July 12, 2024

Probability Theory and Modern Finance
sponsored by

April 11-12, 2000 or June 28-29, 2000


Professor Thomas S. Salisbury
Professor Moshe Arye Milevsky

The course has been approved as eligible for 12 units of SOA-approved PD credit.


If you work in the financial engineering field as an analyst, forecaster, portfolio manager, risk manager, asset manager, commodity or derivative trader, valuation actuary or pricing actuary, you are frequently exposed to some very sophisticated mathematical techniques, many of which were only invented in the last few decades. This course puts those techniques in perspective, and shows how they are used for everyday strategic financial decision-making. It is designed to be an interactive program offering personal attention to small groups for a learning-centered experience.

Topics of Discussion

  • Why do option prices depend on volatility but not on expected returns?
  • What is the difference between a Stochastic and a Deterministic integral and why does it require new techniques?
  • How can you determine whether theoretical arbitrage opportunities are present?
  • Why is Brownian motion the basic mathematical object on which much of modern financial theory is based?
  • What are Martingales and how do they relate to security prices?
  • How does Ito's Lemma let one calculate expected values for functions of Brownian motion?
  • What is Girsanov’s theorem and why is it so important?
  • How does one distinguish between real-world and risk-neutral probabilities?
  • What concepts lie behind the Black-Scholes/Merton formula?
  • What economic intuition does the model provide?

Course Schedule - Day One

Stochastic Processes and Brownian Motion

  • Probability Measures & Martingales
  • Stochastic Processes and Brownian Motion
  • Sigma Fields and Conditional Expectations
  • Markov Processes and Diffusions
  • Efficient Market Hypothesis and Modeling Financial Markets

Stochastic Calculus in Financial Decision-making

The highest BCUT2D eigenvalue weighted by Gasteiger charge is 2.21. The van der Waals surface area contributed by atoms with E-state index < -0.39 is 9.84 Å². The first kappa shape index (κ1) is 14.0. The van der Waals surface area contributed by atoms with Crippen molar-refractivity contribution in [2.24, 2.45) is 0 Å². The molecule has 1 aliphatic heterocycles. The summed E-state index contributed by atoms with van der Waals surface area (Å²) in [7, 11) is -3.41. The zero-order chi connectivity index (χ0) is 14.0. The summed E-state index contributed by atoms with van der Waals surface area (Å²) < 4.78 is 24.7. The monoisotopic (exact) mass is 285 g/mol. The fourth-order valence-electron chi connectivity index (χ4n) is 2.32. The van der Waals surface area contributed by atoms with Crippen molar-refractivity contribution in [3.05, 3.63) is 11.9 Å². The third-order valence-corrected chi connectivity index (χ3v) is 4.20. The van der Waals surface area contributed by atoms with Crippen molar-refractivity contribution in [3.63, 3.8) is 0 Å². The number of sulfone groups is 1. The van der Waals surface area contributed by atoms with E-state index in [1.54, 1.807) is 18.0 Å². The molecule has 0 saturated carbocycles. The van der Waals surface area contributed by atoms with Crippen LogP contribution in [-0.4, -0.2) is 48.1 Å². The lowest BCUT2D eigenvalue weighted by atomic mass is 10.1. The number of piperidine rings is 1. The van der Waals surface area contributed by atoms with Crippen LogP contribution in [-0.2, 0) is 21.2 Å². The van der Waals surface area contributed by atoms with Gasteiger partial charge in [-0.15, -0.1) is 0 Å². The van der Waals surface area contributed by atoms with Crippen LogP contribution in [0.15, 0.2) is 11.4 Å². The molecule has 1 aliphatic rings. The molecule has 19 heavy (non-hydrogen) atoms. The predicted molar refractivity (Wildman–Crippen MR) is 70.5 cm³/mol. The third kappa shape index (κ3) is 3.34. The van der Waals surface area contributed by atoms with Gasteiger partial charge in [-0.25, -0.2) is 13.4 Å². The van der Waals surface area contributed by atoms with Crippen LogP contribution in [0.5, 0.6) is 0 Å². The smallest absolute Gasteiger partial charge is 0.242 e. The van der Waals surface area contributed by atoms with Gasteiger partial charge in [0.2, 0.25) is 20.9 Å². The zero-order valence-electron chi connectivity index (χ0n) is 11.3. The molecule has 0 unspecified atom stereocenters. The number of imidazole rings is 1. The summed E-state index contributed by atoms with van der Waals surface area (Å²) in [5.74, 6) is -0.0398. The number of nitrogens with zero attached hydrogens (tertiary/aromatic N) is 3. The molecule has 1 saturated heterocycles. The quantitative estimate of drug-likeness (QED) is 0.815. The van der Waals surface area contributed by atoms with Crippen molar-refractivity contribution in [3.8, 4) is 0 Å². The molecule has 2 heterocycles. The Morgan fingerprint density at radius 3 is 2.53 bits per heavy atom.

• Stochastic Differential Equations v.s. Ordinary Differential Equations
  • Stochastic Integrals and Calculus
  • Ito's Formula and Geometric Brownian Motion
  • Statistical Estimation of Parameters

Pricing of Options

  • Hedging Replication and Arbitrage
  • Hitting Probabilities and PDEs
  • Simulation of Sample Paths
  • Computational Issues
  • Financial Versus Actuarial Pricing

Evening Case Study

  • Valuation and Analysis of Death-protected Mutual Funds (Variable Annuities) and Segregated Funds with Maturity Guarantees. What are the risks and how can they be hedged?
  • Valuation and Analysis of Protected Mutual Funds (Variable Annuities) and Segregated Funds

Course Schedule - Day Two

Risk-Neutral Valuation and Black Scholes-Merton

  • Equivalent Martingale Measures
  • Fundamental Theorem of Asset Pricing
  • Girsanov's Theorem and BSM Option Pricing
  • Partial Differential Equation Satisfied by all Derivative Securities
  • A Typography of Exotic Options

Interest Rates and Basic Processes

  • Models for the Term Structure of Interest Rates
  • Vasicek, CIR, Hull-White and HJM Models
  • Ornstein-Uhlenbeck and Brownian Bridge Processes
  • Feynman Kac Formula and Killing

American Option Pricing

  • Stopping Times and Optimal Stopping
  • Perpetual American Put Option
  • Optimal Exercise Time and Boundary

Real-World Translation

  • How is all this used on the "Street"?
  • Where to learn more.

Seminar Faculty

Prof. Thomas S. Salisbury is a Professor and the Chair of the Department of Mathematics and Statistics at York University. He is a world leader in the study of conditioned Brownian motion, and collaborates with Milevsky on its applications to derivative pricing. He is currently Vice-President of the Canadian Mathematical Society, has served on the editorial boards of numerous journals, and is a former Editor-in-Chief of the "Canadian Mathematical Bulletin".

Prof. Salisbury was one of the principal organizers of the 1998-1999 Fields Institute program on Probability and its Applications, and serves on the organizing committee of the Financial Mathematics Seminar Series.

He teaches Stochastic Calculus for the York Financial Engineering Diploma program. His research is funded by the Natural Sciences and Engineering Research Council of Canada.

Prof. Moshe Arye Milevsky is an Associate Professor of Finance at the Schulich School of Business at York University and is a principal at the consulting company Quantingale M.C. In addition to teaching PhD, MBA & BBA courses, Dr. Milevsky is a prominent speaker on the lecture circuit.

Dr. Milevsky has received numerous awards and research grants. They include grants from the Canadian Social Science and Humanities Research Council, The International Certified Financial Planner Board of Standards, the American Association of Individual Investors and the Society of Actuaries. He is also the author of the Canadian best seller MONEY LOGIC, and the book: The Probability of Fortune.